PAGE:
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China Had 35% of Onshore Wind Capacity Last Year, BNEF Says
Feb. 4 (Bloomberg) — China accounted for more than a third of all newly installed onshore wind power capacity last year, according to a Bloomberg New Energy Finance report.
China installed 15.9 gigawatts of onshore turbines in 2012 to be the world’s largest wind market in terms of annual installed capacity, despite an 18 percent decline from a year earlier, the London-based research company said in a report today. The U.S. installed a record 13.2 gigawatts in 2012, 14 percent fewer turbines than China, the report said.
Wind energy has become the Asian nation’s third-biggest energy resource, following coal and hydropower, and generates 2 percent of its total electricity, according to data from China’s State Electricity Regulatory Commission.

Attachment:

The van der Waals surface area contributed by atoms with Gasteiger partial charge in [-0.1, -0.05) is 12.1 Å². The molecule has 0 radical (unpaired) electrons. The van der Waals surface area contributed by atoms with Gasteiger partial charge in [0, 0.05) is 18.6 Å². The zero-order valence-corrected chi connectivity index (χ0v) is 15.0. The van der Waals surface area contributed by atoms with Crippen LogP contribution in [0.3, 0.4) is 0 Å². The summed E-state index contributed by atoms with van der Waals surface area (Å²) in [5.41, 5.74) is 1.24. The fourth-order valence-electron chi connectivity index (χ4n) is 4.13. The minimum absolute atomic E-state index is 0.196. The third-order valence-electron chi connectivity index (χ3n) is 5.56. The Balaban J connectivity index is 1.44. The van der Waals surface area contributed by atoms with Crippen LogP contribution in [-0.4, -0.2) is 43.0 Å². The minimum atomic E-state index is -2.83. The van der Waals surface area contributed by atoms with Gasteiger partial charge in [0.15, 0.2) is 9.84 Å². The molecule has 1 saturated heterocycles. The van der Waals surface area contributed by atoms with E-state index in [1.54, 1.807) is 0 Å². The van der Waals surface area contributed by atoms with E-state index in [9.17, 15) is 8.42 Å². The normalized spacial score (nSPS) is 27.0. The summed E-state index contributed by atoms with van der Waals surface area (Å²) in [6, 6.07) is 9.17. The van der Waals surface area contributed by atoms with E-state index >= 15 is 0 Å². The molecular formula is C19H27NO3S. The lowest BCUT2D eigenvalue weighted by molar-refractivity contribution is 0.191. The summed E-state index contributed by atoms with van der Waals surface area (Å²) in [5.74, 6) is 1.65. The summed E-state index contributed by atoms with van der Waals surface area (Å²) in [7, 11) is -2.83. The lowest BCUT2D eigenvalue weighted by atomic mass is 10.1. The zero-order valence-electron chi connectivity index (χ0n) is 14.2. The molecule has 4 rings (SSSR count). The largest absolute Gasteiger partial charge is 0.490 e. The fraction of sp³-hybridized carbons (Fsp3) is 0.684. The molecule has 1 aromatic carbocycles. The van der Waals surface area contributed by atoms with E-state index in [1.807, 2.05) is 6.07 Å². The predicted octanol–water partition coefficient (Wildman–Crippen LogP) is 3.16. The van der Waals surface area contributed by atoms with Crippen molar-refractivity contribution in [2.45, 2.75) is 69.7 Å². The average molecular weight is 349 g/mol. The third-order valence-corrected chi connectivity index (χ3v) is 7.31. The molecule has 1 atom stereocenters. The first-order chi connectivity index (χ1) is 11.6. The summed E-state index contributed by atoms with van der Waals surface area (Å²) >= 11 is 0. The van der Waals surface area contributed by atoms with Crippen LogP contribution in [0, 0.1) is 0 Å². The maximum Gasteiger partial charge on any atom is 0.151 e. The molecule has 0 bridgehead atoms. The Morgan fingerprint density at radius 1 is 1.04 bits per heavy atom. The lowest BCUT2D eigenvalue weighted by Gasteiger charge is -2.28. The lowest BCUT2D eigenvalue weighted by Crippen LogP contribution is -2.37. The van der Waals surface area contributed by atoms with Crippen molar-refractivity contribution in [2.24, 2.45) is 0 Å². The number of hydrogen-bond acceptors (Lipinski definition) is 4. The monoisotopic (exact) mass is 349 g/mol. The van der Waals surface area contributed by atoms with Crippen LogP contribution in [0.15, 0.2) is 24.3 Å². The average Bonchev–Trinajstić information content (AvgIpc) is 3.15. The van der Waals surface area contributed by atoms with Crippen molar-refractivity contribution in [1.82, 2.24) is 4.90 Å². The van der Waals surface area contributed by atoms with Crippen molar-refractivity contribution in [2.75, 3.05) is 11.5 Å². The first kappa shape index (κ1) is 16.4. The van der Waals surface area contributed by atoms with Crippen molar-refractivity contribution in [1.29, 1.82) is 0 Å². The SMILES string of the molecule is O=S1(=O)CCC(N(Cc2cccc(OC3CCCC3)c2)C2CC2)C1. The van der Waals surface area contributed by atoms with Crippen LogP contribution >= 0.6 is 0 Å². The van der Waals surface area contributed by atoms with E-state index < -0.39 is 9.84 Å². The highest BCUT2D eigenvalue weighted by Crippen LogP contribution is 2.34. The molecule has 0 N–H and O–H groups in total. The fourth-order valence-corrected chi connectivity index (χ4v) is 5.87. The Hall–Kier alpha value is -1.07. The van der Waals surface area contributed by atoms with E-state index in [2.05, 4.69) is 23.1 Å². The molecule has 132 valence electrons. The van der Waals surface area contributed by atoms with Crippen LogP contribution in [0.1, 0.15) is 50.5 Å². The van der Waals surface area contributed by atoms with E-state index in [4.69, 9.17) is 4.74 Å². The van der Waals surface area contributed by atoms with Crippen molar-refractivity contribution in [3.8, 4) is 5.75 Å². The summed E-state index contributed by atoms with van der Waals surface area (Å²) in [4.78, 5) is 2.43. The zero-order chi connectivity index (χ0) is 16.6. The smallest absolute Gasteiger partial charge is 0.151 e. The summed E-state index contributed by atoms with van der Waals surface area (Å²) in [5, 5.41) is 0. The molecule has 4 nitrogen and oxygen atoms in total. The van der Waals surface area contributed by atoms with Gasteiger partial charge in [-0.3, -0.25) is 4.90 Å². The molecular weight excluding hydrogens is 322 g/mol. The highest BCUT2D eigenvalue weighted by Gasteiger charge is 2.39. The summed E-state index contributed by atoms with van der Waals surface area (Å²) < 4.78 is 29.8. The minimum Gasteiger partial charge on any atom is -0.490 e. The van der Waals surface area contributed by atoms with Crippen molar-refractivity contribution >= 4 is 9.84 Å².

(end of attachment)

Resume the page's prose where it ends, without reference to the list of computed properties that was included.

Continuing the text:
Inner Mongolia led China in 2012 with 1.7 gigawatts of new capacity, followed by Shandong with 1.4 gigawatts and Hebei with 1.1 gigawatts, BNEF said. The company said 15 gigawatts, accounting for 20 percent of China’s wind capacity, remains unconnected to the grid in the country.
Xinjiang Goldwind Science & Technology Co. led Guodian United Power Technology Co. and Sinovel Wind Group Co. to supply equipment to the nation last year, said BNEF. China’s largest wind-energy developers were China Longyuan Power Group Corp. and Huaneng Renewables Corp.
China will probably install 16.6 gigawatts of wind-power capacity this year and 17 gigawatts to 18 gigawatts in 2014 and 2015, according to the report. At those rates the nation will achieve its end-2015 goal of 100 gigawatts of grid-connected capacity more than a year early, BNEF forecasts.
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